- SUMMARY OF THE INVENTION
For most bands, as seen from FIGS. 5, the flexible substantially non-extensible portion 120 of the band 101 has a flat rectangular profile prior to placement within the body. However, as seen from FIG. 6, when it is implanted around the stomach 111 the portion 120 strains and deforms, which causes its surface to bend and take on a convex profile. This creates potential sharp points 121 on the band. This is also a cosmetic and perceived quality issue. Therefore, there has been a need for an adjustable gastric band which does not bend as such when implanted.
DETAILED DESCRIPTION OF THE DRAWINGS
In accordance with the present invention, there is provided A method for implanting surgical device. The method involves providing a surgical device comprising an elongated flexible inflatable portion, an elongated flexible and substantially inextensible band portion having a distal end and a proximal end, and an inflatable portion. The band portion is attached to the inflatable portion along an inner face thereof. The band portion has a concave cross section when taken perpendicular to its longitudinal axis. The method involves deforming the band, so that it has a substantially flat cross section when taken perpendicular to the longitudinal axis, by encircling the band around body tissue.
The novel features of the invention are set forth with particularity in the appended claims. The invention itself, however, both as to organization and methods of operation, together with further objects and advantages thereof, may best be understood by reference to the following description, taken in conjunction with the accompanying drawings in which:
FIG. 1 is a perspective view of a device 1, made in accordance with the present invention.
FIG. 2 is a cross section of the device shown in FIG. 1, taken along lines 2-2.
FIG. 3 is a perspective view of a device 1 showing it in its deployed position.
FIG. 4 is a cross section of the device shown in FIG. 3, taken along lines 4-4.
FIG. 5 is a view similar to that of FIG. 2, but showing a prior art device 101.
DETAILED DESCRIPTION OF THE INVENTION
FIG. 6 is a cross sectional view of band 101, but showing it in its deployed position.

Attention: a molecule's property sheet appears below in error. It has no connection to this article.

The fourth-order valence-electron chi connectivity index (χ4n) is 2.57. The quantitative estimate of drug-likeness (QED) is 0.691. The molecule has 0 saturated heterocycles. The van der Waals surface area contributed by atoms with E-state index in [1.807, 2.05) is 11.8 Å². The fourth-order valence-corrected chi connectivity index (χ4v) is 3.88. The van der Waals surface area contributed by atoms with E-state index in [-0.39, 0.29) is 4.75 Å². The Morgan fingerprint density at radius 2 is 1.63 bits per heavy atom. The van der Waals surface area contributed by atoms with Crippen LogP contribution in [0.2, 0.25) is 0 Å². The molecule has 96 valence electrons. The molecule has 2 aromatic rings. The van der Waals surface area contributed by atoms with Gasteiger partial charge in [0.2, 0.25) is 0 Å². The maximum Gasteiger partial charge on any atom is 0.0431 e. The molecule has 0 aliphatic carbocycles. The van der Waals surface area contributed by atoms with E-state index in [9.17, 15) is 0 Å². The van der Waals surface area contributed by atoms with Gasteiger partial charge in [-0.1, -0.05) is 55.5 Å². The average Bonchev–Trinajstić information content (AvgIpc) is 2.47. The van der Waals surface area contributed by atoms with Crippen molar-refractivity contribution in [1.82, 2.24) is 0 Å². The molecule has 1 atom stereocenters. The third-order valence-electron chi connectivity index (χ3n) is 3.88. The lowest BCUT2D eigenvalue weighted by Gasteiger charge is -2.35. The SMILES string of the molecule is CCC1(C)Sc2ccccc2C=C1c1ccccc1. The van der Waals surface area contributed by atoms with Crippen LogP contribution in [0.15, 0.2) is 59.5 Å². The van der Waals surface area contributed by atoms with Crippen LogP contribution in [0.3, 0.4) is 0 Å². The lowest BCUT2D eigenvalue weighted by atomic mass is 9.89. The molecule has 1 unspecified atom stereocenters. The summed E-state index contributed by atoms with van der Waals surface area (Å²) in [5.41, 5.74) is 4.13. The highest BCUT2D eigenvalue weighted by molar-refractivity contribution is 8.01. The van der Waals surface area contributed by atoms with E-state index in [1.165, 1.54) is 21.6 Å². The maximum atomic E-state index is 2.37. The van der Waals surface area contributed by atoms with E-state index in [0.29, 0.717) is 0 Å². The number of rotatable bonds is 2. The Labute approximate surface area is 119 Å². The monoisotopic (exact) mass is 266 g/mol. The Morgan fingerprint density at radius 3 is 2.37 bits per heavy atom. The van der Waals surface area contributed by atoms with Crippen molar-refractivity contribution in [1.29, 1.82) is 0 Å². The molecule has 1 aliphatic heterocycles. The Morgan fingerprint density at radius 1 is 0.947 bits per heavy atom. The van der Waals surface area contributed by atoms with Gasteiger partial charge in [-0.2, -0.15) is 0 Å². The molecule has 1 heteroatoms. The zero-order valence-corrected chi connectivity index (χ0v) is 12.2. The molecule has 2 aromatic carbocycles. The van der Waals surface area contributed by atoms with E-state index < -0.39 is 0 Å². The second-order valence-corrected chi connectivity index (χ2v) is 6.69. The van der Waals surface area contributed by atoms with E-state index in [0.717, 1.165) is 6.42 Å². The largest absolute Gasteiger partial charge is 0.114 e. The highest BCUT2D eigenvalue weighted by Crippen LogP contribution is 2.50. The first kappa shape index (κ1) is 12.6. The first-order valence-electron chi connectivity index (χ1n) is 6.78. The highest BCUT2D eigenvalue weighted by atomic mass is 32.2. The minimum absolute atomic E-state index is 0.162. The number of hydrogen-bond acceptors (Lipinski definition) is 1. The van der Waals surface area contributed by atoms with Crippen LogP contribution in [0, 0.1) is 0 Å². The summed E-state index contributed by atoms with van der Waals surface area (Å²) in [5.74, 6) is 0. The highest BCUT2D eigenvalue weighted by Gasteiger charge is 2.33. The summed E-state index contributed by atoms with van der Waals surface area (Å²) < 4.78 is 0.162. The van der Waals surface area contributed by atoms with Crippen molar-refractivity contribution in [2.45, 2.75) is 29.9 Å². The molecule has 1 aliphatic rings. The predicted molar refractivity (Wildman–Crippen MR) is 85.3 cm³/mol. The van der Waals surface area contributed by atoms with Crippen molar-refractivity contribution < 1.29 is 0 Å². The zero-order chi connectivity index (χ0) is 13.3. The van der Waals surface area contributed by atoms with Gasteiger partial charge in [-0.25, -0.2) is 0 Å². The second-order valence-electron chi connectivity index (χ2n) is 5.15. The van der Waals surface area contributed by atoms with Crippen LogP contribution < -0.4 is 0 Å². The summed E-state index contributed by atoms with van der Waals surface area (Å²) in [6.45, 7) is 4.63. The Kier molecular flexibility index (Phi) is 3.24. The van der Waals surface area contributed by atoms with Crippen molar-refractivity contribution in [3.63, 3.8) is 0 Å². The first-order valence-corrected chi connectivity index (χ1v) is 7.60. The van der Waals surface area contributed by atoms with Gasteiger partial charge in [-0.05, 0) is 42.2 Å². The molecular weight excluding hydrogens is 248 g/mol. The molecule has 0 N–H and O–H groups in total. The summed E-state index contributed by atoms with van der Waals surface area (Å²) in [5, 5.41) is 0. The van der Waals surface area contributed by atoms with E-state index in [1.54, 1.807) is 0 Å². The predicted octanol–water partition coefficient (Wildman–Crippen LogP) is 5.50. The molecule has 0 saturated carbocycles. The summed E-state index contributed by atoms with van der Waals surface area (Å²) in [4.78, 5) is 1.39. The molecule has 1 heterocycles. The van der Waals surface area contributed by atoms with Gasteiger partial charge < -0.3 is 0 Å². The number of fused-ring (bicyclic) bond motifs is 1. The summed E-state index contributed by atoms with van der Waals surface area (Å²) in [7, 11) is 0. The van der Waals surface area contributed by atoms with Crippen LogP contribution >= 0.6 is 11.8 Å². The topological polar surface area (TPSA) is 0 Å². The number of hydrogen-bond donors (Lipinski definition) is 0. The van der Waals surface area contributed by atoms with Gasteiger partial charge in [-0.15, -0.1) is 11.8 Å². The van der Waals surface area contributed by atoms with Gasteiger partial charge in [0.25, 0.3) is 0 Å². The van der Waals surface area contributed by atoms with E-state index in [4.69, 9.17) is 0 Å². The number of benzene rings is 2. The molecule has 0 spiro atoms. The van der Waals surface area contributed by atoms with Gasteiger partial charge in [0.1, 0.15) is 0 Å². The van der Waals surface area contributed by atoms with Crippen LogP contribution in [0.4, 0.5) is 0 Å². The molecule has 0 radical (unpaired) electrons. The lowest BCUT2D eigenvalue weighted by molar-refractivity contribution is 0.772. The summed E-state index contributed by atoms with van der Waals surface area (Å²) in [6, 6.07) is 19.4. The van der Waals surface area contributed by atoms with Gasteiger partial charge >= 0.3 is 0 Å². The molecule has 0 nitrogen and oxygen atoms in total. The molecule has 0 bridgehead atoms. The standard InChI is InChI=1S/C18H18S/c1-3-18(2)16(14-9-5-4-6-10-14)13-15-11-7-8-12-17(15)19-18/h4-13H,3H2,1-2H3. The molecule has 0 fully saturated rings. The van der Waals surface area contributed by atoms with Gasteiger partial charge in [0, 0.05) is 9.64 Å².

Referring now to the drawings wherein like numerals indicate the same elements throughout the views, as stated above there is shown in FIG. 5 a prior art adjustable gastric band of the type described in the above mentioned incorporated references. The device 101 includes an elongated flexible inflatable portion, alternatively referred to as balloon portion, 110 and an elongated flexible and substantially inextensible band portion 120. FIG. 5 shows the device in its undeployed shape, with band portion 120 with a flat profile having a linear cross-section.
As stated above, however, and as seen from FIG. 6, once the device 101 is positioned around the stomach 111, and the ends of the gastric band are fastened to one another, band portion 120 strains and deforms, which causes its surface to bend and take on a convex profile. This creates potential sharp points 121 on the band, which are also a cosmetic and perceived quality issue. Therefore, there has been a need for an adjustable gastric band which does not bend when implanted and take on a concave profile.
Referring now to FIG. 1, there is shown a surgically implantable device 1 made in accordance with the present invention. The device includes an elongated flexible inflatable balloon portion 10. Balloon portion can be made from any number of materials known to those skilled in the art including silicone and polyurethane]. Device 1 further includes and an elongated flexible and substantially inextensible band portion 20. The band portion has a distal end 22, a proximal end 24 and a longitudinal axis 26 therebetween. Band portion 20 can be made from any number of materials known to those skilled in the art including silicone and polyurethane. The band portion is attached to the balloon portion along an inner face 28 (shown in FIG. 2) of the band portion 20. The inflatable or balloon portion 10 can be attached to band portion 20 by any number of means known to those skilled in the art including using a silicone adhesive. The two portions may also be integrally manufactured as one part.